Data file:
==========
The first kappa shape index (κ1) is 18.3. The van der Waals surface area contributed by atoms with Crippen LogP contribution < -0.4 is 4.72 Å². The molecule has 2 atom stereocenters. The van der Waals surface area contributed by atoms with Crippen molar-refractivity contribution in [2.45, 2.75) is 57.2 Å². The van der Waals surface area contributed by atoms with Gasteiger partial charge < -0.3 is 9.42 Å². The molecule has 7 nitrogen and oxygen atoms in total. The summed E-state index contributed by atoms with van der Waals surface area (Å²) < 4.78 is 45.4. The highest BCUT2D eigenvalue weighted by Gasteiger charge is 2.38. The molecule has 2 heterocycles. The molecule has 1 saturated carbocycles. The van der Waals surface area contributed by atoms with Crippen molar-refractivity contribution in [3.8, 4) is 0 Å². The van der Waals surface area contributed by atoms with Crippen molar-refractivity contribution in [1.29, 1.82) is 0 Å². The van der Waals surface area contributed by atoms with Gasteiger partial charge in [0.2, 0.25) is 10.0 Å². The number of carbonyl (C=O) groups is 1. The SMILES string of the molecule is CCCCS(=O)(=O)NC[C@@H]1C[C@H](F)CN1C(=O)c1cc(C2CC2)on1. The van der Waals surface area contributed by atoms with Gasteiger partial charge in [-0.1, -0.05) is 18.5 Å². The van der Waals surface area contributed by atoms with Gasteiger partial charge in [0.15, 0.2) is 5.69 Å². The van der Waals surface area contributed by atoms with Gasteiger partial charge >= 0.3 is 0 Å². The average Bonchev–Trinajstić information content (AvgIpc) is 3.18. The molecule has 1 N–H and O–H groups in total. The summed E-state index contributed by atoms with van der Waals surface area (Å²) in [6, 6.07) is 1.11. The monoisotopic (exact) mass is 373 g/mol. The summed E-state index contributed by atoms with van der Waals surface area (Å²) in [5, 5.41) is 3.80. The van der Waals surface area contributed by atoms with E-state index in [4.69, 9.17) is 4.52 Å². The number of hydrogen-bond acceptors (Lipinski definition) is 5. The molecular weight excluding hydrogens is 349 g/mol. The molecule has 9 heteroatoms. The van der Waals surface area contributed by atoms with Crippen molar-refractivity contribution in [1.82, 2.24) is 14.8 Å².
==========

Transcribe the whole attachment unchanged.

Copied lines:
The first kappa shape index (κ1) is 18.3. The van der Waals surface area contributed by atoms with Crippen LogP contribution < -0.4 is 4.72 Å². The molecule has 2 atom stereocenters. The van der Waals surface area contributed by atoms with Crippen molar-refractivity contribution in [2.45, 2.75) is 57.2 Å². The van der Waals surface area contributed by atoms with Gasteiger partial charge < -0.3 is 9.42 Å². The molecule has 7 nitrogen and oxygen atoms in total. The summed E-state index contributed by atoms with van der Waals surface area (Å²) < 4.78 is 45.4. The highest BCUT2D eigenvalue weighted by Gasteiger charge is 2.38. The molecule has 2 heterocycles. The molecule has 1 saturated carbocycles. The van der Waals surface area contributed by atoms with Crippen molar-refractivity contribution in [3.8, 4) is 0 Å². The van der Waals surface area contributed by atoms with Crippen molar-refractivity contribution in [1.29, 1.82) is 0 Å². The van der Waals surface area contributed by atoms with Gasteiger partial charge in [0.2, 0.25) is 10.0 Å². The number of carbonyl (C=O) groups is 1. The SMILES string of the molecule is CCCCS(=O)(=O)NC[C@@H]1C[C@H](F)CN1C(=O)c1cc(C2CC2)on1. The van der Waals surface area contributed by atoms with Gasteiger partial charge in [-0.1, -0.05) is 18.5 Å². The van der Waals surface area contributed by atoms with Gasteiger partial charge in [0.15, 0.2) is 5.69 Å². The van der Waals surface area contributed by atoms with Gasteiger partial charge >= 0.3 is 0 Å². The average Bonchev–Trinajstić information content (AvgIpc) is 3.18. The molecule has 1 N–H and O–H groups in total. The summed E-state index contributed by atoms with van der Waals surface area (Å²) in [6, 6.07) is 1.11. The monoisotopic (exact) mass is 373 g/mol. The summed E-state index contributed by atoms with van der Waals surface area (Å²) in [5, 5.41) is 3.80. The van der Waals surface area contributed by atoms with E-state index in [4.69, 9.17) is 4.52 Å². The number of hydrogen-bond acceptors (Lipinski definition) is 5. The molecular weight excluding hydrogens is 349 g/mol. The molecule has 9 heteroatoms. The van der Waals surface area contributed by atoms with Crippen molar-refractivity contribution in [1.82, 2.24) is 14.8 Å².